Suspend Judgement

It has come to that period of the preparation and with two weeks before heading overseas I have found myself becoming quiet critical of my performance personally and it is beginning to filter into some of the training in the boat. So last week when we swapped seats in the pair it was a perfect reminder to suspend judgement.

What I mean is that things are gong ok and moving in the right direction. During our training in Melbourne which was before the last trip to Queensland, I was starting to become edgy about little changes or things I felt needed to be improved. The various calls I was making from the bow seat had turned from constructive to identifing problems.

Last year I recall a phase when a similar things occurred and when I became aware of it I worked on being more constructive with calls and comments. The example of this was how I became a little fixated on the balance and every slight movement of the boat from side to side triggered a reaction were I was calling platform, balance, relax and handle path quiet regularly. Probably to the point were I think Duncan was getting frustrated with the constant reminders. When I realised I was just pointing out the problem I began to consider what might stimulate a change. Calls like catches and bold around the finish began to show benefits. The results was clear and the platform improved dramaticly.

How is this playing out now? Well what I have found to be effective is to suspend judgement and allow the solution to come to the surface. Even while rowing it is amazing how by holding off jumping on various ways we move and to look deeper into it to find a more constructive way to help.

This has also been important for me personally as it is easy to be critical. I think most athletes are self critical and I do find that it is difficult to be happy with how things are going. My own performance has always been one I think I keeping up or following. So I guess when I train alone I imagine how far ahead other might be and work to bride the gap. This is tiring though and certainly through this period it is important that I don't keep pushing to reach some invisible mark. Don't get me wrong I am all for challenge and pushing the boundaries, but I also appreciate that constant drive can lead to illness, injury or even frustration at skill levels.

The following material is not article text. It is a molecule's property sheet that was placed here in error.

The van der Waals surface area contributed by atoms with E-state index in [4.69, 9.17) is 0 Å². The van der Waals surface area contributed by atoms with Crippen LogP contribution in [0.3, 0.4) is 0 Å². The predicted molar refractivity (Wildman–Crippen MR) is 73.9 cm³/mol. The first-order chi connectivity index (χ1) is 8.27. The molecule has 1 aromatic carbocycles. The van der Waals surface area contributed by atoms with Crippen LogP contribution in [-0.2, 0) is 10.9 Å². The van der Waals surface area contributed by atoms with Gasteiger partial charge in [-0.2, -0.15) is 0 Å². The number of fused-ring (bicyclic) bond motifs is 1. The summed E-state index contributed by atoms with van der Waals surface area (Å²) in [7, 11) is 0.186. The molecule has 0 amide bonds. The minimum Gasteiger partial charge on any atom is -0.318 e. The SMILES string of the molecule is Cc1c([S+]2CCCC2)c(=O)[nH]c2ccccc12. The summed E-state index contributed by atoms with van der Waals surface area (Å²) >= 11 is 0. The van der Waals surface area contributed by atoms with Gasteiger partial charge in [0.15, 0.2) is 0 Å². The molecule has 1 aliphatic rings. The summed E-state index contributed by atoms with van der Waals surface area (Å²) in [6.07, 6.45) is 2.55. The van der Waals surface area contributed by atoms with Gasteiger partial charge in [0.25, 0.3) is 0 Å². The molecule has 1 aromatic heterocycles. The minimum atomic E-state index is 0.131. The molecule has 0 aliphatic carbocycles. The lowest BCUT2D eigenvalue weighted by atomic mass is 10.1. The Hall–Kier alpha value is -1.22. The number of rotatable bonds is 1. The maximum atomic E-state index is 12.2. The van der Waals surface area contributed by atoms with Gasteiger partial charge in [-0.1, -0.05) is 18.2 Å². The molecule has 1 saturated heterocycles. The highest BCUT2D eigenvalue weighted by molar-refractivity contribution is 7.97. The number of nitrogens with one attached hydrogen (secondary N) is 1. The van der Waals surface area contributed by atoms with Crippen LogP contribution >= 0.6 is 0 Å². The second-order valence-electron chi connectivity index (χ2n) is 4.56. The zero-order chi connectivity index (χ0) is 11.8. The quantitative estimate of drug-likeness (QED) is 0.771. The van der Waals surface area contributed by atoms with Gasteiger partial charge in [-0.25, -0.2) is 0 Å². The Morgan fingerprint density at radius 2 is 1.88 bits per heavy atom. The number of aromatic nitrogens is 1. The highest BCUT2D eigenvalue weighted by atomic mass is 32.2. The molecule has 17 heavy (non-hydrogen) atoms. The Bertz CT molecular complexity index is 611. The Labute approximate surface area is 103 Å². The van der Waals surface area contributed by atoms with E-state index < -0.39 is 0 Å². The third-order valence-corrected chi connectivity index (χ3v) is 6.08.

Another perspective with suspending judgement is about member of the team. Longevity is possible when there is trust and openness. We have in the last two weeks spent some great time talking about how we are going individually and collectively.

So in times of stress or when things are building up to the high points of competition I think it is valuable to suspend judgement and to dig into the experiences to find ways to make improvements.


Unknown said…
LOVE this post. That delicate balance between being focused on improvement and making sure to appreciate progress is so hard to strike. To read your self-reflections - in light both of your past accomplishments and the elite level of competition ahead - is especially helpful.

Keep doing the great work on the water and in this blog

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